United has done away with its AD discount program for travel advisors.
The program offered travel advisors the opportunity to fly at discounts of up to 75% off of full fare criteria. The final year’s batch of AD authentication codes expired Feb. 29.
“The usage rate for this program was extremely low for the past few years and continued to trend lower each year, which led to its discontinuation,” spokeswoman Maddie King said.
United’s two U.S. legacy U.S. competitors, American and Delta, continue to offer AD discount programs.
Agency executives contacted by Travel Weekly were mostly unaware the program had ended. But most also said their agents have rarely or never used the program in recent years.
“They have never been cost effective for the traveler, and I can’t think of anyone still using those for employee discounts for travel,” said Denise Jackson, CEO of San Diego-based Balboa Travel.
Jackson explained that published fares can typically be found for less than the 75% off of full fare criteria. And AD tickets also have exclusions like no mileage, no seat assignments and no commission.
Peter Vlitas, senior vice president of airline relations for Internova Travel Group, offered a similar assessment.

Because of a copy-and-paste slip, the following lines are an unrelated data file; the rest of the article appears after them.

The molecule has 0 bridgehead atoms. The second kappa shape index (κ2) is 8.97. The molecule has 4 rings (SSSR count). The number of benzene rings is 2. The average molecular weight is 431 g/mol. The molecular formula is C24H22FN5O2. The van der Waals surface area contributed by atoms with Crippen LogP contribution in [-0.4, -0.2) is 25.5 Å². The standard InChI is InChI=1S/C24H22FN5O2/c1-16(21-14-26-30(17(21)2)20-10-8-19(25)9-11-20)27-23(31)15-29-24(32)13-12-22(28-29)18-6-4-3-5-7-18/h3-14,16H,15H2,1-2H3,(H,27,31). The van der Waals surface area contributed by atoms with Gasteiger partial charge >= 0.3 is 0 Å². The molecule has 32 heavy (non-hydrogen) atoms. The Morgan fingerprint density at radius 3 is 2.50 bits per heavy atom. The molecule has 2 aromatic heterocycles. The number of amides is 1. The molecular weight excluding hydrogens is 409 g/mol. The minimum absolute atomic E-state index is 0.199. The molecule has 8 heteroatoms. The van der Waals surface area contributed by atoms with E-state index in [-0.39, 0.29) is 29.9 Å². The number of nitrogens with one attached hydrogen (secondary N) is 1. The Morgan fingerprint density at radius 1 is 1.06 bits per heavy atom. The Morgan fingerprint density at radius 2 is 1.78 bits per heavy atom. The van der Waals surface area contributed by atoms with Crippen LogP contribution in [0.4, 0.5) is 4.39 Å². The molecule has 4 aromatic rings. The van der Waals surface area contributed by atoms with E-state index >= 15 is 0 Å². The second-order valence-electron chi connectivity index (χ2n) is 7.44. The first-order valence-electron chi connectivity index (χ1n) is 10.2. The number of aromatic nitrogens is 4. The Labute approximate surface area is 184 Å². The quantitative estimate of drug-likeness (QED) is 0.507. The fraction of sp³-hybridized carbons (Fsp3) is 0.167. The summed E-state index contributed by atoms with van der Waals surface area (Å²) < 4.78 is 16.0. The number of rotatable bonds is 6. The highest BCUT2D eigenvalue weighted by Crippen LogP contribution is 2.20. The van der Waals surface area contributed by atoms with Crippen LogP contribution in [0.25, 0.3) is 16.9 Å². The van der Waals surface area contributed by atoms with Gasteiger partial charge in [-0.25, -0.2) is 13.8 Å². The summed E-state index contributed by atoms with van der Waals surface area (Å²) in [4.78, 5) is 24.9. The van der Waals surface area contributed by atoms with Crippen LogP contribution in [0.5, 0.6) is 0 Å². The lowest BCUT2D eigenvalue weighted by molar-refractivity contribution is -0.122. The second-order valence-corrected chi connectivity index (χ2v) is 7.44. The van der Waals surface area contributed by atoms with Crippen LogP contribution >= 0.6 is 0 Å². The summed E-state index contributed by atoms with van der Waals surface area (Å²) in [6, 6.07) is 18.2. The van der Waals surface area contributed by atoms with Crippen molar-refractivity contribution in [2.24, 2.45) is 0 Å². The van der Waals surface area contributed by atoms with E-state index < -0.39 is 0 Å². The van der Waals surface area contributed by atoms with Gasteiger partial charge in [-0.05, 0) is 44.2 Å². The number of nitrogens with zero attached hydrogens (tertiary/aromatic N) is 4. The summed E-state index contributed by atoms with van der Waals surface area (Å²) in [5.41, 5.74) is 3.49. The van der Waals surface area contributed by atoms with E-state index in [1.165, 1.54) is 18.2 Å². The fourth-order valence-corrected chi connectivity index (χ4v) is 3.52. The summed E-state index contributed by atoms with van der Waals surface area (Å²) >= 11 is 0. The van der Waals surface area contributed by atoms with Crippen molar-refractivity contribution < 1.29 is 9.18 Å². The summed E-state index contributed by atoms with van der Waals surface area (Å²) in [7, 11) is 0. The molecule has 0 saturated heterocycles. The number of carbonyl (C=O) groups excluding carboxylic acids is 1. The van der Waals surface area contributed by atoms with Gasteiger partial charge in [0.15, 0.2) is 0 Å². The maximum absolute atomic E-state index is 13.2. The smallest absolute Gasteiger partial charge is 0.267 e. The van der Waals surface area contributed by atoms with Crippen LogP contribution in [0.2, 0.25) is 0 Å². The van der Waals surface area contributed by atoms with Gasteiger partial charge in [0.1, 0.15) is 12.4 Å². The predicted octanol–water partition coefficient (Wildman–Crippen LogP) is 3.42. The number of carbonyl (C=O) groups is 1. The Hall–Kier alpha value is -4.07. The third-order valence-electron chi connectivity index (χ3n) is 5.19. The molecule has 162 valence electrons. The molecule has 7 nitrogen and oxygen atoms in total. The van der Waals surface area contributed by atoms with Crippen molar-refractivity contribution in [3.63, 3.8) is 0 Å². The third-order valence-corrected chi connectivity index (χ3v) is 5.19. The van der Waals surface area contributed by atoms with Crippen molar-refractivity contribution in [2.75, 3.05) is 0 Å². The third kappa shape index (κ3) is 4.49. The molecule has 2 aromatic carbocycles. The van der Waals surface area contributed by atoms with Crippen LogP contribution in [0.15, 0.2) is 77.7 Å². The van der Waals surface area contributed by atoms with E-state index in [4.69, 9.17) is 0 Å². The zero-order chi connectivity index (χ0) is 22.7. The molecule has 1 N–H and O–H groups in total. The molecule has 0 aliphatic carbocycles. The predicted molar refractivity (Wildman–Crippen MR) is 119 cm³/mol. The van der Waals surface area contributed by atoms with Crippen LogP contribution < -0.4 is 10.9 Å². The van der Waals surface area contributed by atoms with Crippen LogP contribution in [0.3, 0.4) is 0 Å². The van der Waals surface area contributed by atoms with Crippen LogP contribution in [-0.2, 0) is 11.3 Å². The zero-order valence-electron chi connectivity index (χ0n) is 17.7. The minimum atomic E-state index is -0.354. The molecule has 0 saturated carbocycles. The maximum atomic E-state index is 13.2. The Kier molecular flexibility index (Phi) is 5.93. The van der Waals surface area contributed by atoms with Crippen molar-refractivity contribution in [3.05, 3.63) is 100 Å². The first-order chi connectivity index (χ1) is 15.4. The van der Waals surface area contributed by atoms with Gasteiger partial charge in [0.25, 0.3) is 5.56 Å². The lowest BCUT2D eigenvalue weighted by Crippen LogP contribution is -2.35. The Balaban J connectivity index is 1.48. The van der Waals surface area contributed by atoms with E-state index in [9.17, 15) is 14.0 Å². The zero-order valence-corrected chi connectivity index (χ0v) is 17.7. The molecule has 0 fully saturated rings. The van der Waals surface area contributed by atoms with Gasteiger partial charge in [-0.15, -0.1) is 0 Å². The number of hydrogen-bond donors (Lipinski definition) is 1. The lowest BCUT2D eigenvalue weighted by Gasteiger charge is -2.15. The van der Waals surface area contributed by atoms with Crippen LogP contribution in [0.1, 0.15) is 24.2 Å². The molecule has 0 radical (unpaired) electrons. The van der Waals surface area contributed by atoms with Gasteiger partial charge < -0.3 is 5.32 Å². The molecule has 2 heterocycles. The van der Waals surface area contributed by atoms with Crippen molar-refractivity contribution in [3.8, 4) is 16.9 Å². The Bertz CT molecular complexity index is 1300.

“They became obsolete as the AD75 was off of a very high fare, and with the many lower fare options available it was not used,” he said. “We have not issued one in years.”
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That sentiment, however, is not universal. Miles Nicholson, an executive whose office books travel mostly in the first and business class cabins, said that for premium seats, AD programs still offer meaningful discounts. Nicholson asked that the agency he contracts for not be mentioned in order to respect a confidentiality clause.
Like fam trips, AD programs offer agents the opportunity to familiarize themselves with an airline’s product, Nicholson said. Taking away such discounts impedes agents’ ability to develop a working knowledge of United’s premium cabin features, amenities and products so that they can compare them with offerings of other airlines.
“This seems to be the wrong message to send to travel agents worldwide if United is hoping for agent support in continuing to advocate and sell the brand,” Nicholson said.
Some agency heads, while echoing Jackson and Vlitas that AD programs are rarely used, still expressed disappointment that United has pulled the program.
“I have always looked at ADs as an additive tool,” said Jennifer Wilson-Buttigieg, co-owner of New York-based Valerie Wilson Travel. “Compensation in the travel industry has been traditionally lower than other sectors, and these types of travel benefits were another way to remunerate individuals. Covid obviously changed everything. I am hopeful airlines and other suppliers will maintain travel opportunities for the advisors that produce.”
Jay Ellenby, president of Safe Harbors Business Travel in Bel Air, Md., said that airlines should refashion agency discount programs rather than eliminate them.
“I think it sends a bad message as well to the industry,” Ellenby said. “Whether it works well or not, don’t kill it. Revise it.”